The manufacture and application of solvent-based adhesives and coatings release significant emissions of volatile organic compounds (VOCs) into the environment. When evaporated, these VOCs react with nitrogen oxide (NOx) in the presence of sunlight to form ground level ozone; as such, they are regulated as an ozone precursor under the U.S. Environmental Protection Agency’s (EPA) criteria pollution program. In sufficient quantities, VOCs can cause adverse effects on human health, including eye, nose and throat irritations; headaches; dizziness; visual disorders; and memory impairment.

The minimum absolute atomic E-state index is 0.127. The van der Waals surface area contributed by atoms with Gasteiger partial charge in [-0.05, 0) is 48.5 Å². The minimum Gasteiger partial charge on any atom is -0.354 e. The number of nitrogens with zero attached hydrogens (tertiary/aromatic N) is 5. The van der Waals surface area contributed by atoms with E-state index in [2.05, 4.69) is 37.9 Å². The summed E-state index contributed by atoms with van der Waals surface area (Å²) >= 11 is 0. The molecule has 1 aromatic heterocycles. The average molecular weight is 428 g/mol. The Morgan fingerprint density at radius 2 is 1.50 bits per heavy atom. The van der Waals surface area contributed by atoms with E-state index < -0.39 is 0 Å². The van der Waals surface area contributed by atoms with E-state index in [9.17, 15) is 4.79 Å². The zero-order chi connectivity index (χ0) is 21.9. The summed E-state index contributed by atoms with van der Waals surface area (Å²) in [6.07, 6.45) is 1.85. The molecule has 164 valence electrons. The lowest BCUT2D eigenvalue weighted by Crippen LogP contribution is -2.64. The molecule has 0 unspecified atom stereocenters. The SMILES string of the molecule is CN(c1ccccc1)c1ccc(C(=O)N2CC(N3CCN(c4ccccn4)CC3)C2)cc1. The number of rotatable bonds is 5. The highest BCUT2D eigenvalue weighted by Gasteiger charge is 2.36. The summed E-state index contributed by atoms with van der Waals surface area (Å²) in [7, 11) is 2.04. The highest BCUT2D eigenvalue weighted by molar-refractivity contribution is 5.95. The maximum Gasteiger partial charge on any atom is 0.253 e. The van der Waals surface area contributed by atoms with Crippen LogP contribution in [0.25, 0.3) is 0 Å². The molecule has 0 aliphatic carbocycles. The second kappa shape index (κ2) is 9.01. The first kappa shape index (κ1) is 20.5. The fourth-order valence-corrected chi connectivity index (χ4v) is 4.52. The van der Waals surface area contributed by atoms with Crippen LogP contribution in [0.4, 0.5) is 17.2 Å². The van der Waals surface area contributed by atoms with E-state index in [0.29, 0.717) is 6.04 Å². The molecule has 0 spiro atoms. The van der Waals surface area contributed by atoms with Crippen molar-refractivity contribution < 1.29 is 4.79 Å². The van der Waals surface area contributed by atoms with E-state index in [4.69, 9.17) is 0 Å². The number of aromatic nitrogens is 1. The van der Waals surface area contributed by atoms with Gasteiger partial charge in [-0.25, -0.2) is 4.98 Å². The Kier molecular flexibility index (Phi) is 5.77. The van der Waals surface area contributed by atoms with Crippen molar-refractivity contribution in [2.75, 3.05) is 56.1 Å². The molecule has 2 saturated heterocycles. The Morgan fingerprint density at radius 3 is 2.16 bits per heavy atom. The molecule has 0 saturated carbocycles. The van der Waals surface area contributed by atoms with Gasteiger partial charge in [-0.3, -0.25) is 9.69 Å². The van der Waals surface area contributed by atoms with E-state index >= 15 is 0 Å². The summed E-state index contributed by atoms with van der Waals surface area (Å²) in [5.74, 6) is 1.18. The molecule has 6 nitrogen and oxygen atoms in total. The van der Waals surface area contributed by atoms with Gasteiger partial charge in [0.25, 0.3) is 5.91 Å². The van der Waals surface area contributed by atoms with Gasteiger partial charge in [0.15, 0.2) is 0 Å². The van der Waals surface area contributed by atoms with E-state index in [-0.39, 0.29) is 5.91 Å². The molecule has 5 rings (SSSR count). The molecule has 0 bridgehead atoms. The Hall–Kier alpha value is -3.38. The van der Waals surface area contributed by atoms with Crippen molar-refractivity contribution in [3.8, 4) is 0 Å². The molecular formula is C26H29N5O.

VOCs and hazardous air pollutants (HAPs) are regulated by federal, state and local regulatory agencies through guidelines established by the Clean Air Act. The EPA has developed National Emission Standards for Hazardous Air Pollutants (NESHAP) for paint manufacturing facilities and numerous coating application industries. In general, these regulations limit the amount of VOC emissions (usually quantified in tons allowed) that can be emitted. Emissions limits differ across industries and locations.